Goran Bukvic

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What is your name and your current occupation?
Goran Bukvic. I call myself a Concept Artist.

What are some of the crazier jobs you had before getting into animation?
I directed and hosted a radio show in Sarajevo, Bosnia during the war. I was also a war journalist and a reporter. Before that, my family owned a chain of pastry shops so I was a part time pastry chef for a while.  During the first months in Canada (end of ’94), I did security on movie sets and sold alarm systems door to door.

 

What are some of your favorite projects you’re proud to have been a part of?
Some of my favorite ones have either been canned or are still in production, so I can’t really say what they are. I will say that I did some work for Batman, Tron, and Halo and those were all tons of fun to work on. Challenging but fun.

How did you become interested in animation?
I suppose it was a combination of my lifelong love for art and interest in comic books and cartoons. It also seemed like a good career choice in terms of financial stability and finally being able to be a professional artist. Boy, Continue…

Rachel Young

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What is your name and your current occupation? 
My name is Rachel Young and I am currently working as an animator.
What are some of the crazier jobs you had before getting into animation?
My first job was a short stint as a summer camp/day care assistant and then as a clerk at a mall store, and then as a graphic designer for a while, which is not really something I would have chosen for myself.

 

What are some of your favorite projects you’re proud to have been a part of?
I usually enjoy most projects I work on, but in particular, “The Ricky Gervais Show” “The Problem Solverz” and some smaller projects such as animation for the “Phineas and Ferb” stage show.  Mostly I’m pretty proud of the fact that I’ve gotten five 52 page comic books published in three years while doing all this at the same time.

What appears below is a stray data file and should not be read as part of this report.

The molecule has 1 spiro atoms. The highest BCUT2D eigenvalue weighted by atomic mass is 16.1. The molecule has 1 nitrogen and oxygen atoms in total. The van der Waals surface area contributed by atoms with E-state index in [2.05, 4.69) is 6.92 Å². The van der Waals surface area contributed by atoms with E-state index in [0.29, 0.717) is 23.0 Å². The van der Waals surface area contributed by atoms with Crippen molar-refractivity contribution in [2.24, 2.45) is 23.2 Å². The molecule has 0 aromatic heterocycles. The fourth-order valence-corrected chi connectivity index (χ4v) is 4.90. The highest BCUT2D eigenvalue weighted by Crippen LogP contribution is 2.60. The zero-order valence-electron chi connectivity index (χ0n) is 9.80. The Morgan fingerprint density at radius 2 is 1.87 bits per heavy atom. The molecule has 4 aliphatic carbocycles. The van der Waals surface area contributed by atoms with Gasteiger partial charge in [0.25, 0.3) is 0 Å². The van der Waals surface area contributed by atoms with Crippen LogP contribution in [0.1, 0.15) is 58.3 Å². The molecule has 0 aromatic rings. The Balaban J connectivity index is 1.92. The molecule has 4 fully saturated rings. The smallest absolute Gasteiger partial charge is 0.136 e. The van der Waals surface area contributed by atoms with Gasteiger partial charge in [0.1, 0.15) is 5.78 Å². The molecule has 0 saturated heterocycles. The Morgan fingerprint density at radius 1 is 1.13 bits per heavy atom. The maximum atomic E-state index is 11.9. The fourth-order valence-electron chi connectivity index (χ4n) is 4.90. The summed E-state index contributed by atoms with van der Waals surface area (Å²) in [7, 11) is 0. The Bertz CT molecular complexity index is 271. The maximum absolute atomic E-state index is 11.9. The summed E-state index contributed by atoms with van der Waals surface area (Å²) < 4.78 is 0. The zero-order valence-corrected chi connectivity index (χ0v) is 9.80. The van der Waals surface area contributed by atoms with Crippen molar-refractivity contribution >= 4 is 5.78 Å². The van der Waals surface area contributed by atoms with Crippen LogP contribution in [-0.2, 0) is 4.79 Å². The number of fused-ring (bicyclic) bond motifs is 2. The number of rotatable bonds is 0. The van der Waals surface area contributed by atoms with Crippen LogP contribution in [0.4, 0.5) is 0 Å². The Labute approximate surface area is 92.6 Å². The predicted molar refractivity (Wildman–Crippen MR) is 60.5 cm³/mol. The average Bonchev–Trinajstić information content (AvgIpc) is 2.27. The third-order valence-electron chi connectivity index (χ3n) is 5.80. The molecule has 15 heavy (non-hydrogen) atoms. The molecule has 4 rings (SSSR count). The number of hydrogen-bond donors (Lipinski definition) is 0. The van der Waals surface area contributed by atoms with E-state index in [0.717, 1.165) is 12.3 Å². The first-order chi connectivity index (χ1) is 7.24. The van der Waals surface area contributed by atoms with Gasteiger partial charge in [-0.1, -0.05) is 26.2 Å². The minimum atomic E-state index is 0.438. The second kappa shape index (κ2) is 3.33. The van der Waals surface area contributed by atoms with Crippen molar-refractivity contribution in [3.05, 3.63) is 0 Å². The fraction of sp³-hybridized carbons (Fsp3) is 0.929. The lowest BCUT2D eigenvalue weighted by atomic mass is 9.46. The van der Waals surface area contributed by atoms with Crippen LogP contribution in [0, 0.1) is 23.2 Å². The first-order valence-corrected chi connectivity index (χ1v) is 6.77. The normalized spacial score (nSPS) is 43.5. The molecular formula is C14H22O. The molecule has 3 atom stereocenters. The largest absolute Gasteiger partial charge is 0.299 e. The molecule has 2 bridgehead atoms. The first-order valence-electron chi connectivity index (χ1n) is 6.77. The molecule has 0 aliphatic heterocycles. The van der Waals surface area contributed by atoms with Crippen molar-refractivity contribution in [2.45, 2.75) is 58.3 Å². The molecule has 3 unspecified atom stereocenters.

How did you become interested in animation? 
Wasn’t hard, I grew up during the 90’s when there was a lot of really well animated cartoons on TV, not to mention Continue…

Roja Huchez

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What is your name and your current occupation?
My name is Roja Huchez.

 

What are some of the crazier jobs you had before getting into animation?
When I was a kid I used to work in the automotive industry handing out car parts to Mechanics. I realized early in life I needed to go to school to get a better life otherwise I’d be doing that type of work for the rest of my life. A great job, but it wasn’t for me, I needed to do art.

 

What are some of your favorite projects you’re proud to have been a part of?
I worked on some characters in the movie Avatar among other films in a studio in New Zealand. It was a humbling experience being part of such a talented team. I learned a lot and hopefully now can share that knowledge wherever I go.
How did you become interested in animation?
Same old story as everybody else I guess. I was one of those kids who stayed in to draw. Mostly copying comic book covers. All the way through school I found Continue…

Rich Dannys

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What is your name and your current occupation?
My name is Rich Dannys. I’m currently working as a Layout Artist at Yowza Digital, here in Toronto.. We’re in production on a new web cartoon series for Nickelodeon.

What are some of the crazier jobs you had before getting into animation?
My summer jobs during high school, involved working at a pickle factory: shipping, receiving, and (later on) in their “Tank Farm”. Smelly work, but at least you could work on your tan!  After college, I worked for a time at a comic-book distributor called “Andromeda”. Distribution nights, involved making very early-morning drives to both a nearby bus terminal for accounts in Montreal, Ottawa, and the Maritimes. And to Toronto Airport for accounts in Calgary, Edmonton, and Victoria, BC..

What are some of your favorite projects you’re proud to have been a part of?
I’ve enjoyed most of the stuff I’ve worked on.. Layout on ‘BEETLEJUICE’ holds a lot of happy memories for me. My start in the business, and not a bad cartoon either.. When I started work in Design, I got to work on ‘CADILLACS & DINOSAURS’.. A very small, tight crew. I think we did good work, that was helped by a solid Japanese overseas studio..  Working on ‘RIPPING FRIENDS’ at Red Rover was also pretty great.. We had a lot of freedom on that cartoon, and Andy Knight had a genuine respect for all of the artists working at his studio..

Where are you from and how did you get into the animation business?